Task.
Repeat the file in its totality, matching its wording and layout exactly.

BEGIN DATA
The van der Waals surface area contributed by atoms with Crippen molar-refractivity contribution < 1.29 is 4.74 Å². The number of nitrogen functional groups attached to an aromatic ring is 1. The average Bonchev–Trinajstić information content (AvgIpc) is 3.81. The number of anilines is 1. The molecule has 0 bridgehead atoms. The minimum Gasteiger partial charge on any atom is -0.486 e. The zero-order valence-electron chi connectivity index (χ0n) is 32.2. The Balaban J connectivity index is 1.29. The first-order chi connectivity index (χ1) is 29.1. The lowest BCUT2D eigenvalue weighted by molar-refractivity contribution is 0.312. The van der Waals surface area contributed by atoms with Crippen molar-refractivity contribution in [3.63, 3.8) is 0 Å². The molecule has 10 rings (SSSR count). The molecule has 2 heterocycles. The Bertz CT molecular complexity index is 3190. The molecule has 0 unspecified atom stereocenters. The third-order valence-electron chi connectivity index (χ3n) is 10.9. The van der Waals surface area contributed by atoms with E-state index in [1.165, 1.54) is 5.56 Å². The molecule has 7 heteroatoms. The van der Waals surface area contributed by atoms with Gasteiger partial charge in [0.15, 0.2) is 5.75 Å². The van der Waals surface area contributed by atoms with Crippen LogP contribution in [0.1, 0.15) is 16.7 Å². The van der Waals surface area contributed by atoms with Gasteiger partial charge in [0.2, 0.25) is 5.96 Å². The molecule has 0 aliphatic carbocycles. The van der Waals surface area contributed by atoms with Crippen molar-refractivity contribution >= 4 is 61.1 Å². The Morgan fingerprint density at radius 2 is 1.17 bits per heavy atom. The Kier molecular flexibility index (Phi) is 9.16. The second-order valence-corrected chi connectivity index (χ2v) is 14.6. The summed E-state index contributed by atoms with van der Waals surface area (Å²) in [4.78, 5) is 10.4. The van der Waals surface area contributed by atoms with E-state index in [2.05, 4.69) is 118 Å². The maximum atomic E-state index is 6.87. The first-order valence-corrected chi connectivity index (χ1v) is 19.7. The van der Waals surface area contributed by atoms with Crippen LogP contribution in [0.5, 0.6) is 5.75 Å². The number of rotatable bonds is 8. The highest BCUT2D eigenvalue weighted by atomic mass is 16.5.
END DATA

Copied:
The van der Waals surface area contributed by atoms with Crippen molar-refractivity contribution < 1.29 is 4.74 Å². The number of nitrogen functional groups attached to an aromatic ring is 1. The average Bonchev–Trinajstić information content (AvgIpc) is 3.81. The number of anilines is 1. The molecule has 0 bridgehead atoms. The minimum Gasteiger partial charge on any atom is -0.486 e. The zero-order valence-electron chi connectivity index (χ0n) is 32.2. The Balaban J connectivity index is 1.29. The first-order chi connectivity index (χ1) is 29.1. The lowest BCUT2D eigenvalue weighted by molar-refractivity contribution is 0.312. The van der Waals surface area contributed by atoms with Crippen molar-refractivity contribution in [3.63, 3.8) is 0 Å². The molecule has 10 rings (SSSR count). The molecule has 2 heterocycles. The Bertz CT molecular complexity index is 3190. The molecule has 0 unspecified atom stereocenters. The third-order valence-electron chi connectivity index (χ3n) is 10.9. The van der Waals surface area contributed by atoms with E-state index in [1.165, 1.54) is 5.56 Å². The molecule has 7 heteroatoms. The van der Waals surface area contributed by atoms with Gasteiger partial charge in [0.15, 0.2) is 5.75 Å². The van der Waals surface area contributed by atoms with Crippen LogP contribution in [0.1, 0.15) is 16.7 Å². The van der Waals surface area contributed by atoms with Gasteiger partial charge in [0.2, 0.25) is 5.96 Å². The molecule has 0 aliphatic carbocycles. The van der Waals surface area contributed by atoms with Crippen molar-refractivity contribution >= 4 is 61.1 Å². The Morgan fingerprint density at radius 2 is 1.17 bits per heavy atom. The Kier molecular flexibility index (Phi) is 9.16. The second-order valence-corrected chi connectivity index (χ2v) is 14.6. The summed E-state index contributed by atoms with van der Waals surface area (Å²) in [4.78, 5) is 10.4. The van der Waals surface area contributed by atoms with E-state index in [2.05, 4.69) is 118 Å². The maximum atomic E-state index is 6.87. The first-order valence-corrected chi connectivity index (χ1v) is 19.7. The van der Waals surface area contributed by atoms with Crippen LogP contribution in [0.5, 0.6) is 5.75 Å². The number of rotatable bonds is 8. The highest BCUT2D eigenvalue weighted by atomic mass is 16.5.